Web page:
The impact vest market seems to have gone through a real shake up this season, from standing still due to COVID-19 to being slingshot into vests flying off the racks and gaining more momentum in other watersports than ‘just’ wakeboarding. We break it all down in this retail buyer’s guide. By Dana Miskulnig.
Market Round Up
Most brands seemed to have made contingency plans for the worst-case scenario due to COVID-19, from cancelling seasons or communicating with retailers and distributors how to weather the storm, but for most it turned out to be their best season yet. Jeff McKee, Brand Manager at Slingshot tell us, “It’s gone completely nuts. Demand is through the roof as a result of folks turning to outdoor/individual sports to stay fit, focused and sane. It seems all the brands are in a race to get as much product in stock as possible.” Cable parks might have struggled with getting people on boards due to lockdowns but those who were able to get out on boats and foils have been getting their hands on impact vests wherever they can, is the general consensus among brands and according to Aaron Grace, Marketing Director at Liquid Force, this momentum is here to stay, “Fast forward a year and LF has had one the best years to date and as of now, we don’t see in slowing down in sight. “
Usually our impact vest retail buyer’s guide focuses on the wakeboard segment but there’s a new player in town and that’s the foiling segment. More brands are meeting the demands from foil enthusiasts to cater to their needs as Gary Siskar, Director of Marketing at Ride Engine explains, “In the past impact vests were viewed as a “beginner” piece of equipment and now they are being used across all sports as a performance piece of equipment.
We especially see growth and demand coming from the explosive participation in hydrofoil surfing and wing foiling.” Following suit, Liquid Force have also expanded to include vests for foilers and Sooruz have developed the new FIFTY jacket, “A lightweight, high performance and versatile jacket, with a 50N buyoancy, on which you can tie a leash directly in the back of the vest,” explains Yann Dalibot.
Style & Tech
Let’s get into designs and new tech… when it comes to developing impact vests the memo has always been finding that sweet spot between functionality and design and brands have been working hard to kick it up a notch. O’Neill are boasting 20% less water absorption with their NytroLite Foam Technology that is used in all their impact vests and is also 3x lighter than conventional PVC foam. They also get bonus points in the style department with the majority of their vests being reversible so you can keep switching up the style. Opting for a quicker drying time, ION are using Dry Grid Neoprene lining to speed up the drying process of their Vector Select and AMP Vests, which also increases the stretch and therefor fit too. Jet Pilot are pulling out all the stops in the tech department with their 360 stretch neoprene, Rip-Stop stretch and Glide Skin material but more on that in their brand preview. Like most brands, Follow caters to the cable park heroes with their original pro cuts but make sure to cater to the weekend warriors with their happy fit outline. Steve Anderson, Founder & Brand Manager breaks it down for us, “Its more relaxed in the mid-section for the beer loving, burger eater. It turns out this cut has been very popular in the market.”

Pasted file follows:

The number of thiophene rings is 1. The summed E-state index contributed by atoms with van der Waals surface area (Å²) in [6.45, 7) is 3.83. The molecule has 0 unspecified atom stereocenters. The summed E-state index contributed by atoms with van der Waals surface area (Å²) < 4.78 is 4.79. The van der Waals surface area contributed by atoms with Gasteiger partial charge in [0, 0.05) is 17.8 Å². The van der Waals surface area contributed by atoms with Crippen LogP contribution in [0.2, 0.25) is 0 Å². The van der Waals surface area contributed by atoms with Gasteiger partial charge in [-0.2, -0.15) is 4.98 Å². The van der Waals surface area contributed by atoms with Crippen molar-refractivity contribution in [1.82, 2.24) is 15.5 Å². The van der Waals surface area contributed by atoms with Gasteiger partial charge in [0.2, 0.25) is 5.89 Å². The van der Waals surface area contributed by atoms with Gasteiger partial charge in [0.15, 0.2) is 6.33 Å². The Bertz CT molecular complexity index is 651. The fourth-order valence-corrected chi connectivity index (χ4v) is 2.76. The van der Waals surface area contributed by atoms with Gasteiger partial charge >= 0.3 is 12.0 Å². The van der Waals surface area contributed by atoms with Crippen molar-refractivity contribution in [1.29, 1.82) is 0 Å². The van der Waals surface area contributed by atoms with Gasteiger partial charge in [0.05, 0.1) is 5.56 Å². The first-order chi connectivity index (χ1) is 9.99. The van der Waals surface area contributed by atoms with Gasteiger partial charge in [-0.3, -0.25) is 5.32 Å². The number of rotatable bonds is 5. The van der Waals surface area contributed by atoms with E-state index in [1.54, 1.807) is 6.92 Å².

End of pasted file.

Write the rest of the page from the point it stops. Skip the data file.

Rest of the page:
Impact vests for foilers, new tech and more functionality; let’s talk about some of the models we’re looking forward to seeing out on the water. O’Brien have adapted one of their star pieces, the Men’s Traditional, in the women’s line which isn’t just an impact vest but is also categorized as a life jacket and offers buoyancy to keep riders safe with a thin design and feel. “Its BioLite construction adds breathability for faster drying and makes it lighter and more environmentally conscious than traditional neoprene while still providing exceptional comfort,” explains the team at O’Brien. Another vest we’re stoked on is the Empax from Ride Engine, a vest dedicated to kiters and windsurfers. The final piece we’re looking forward to is another one in the women’s line, the Fragment Vest from Jobe, which even has a 50N ISO certification that makes sure you will stay afloat at all times.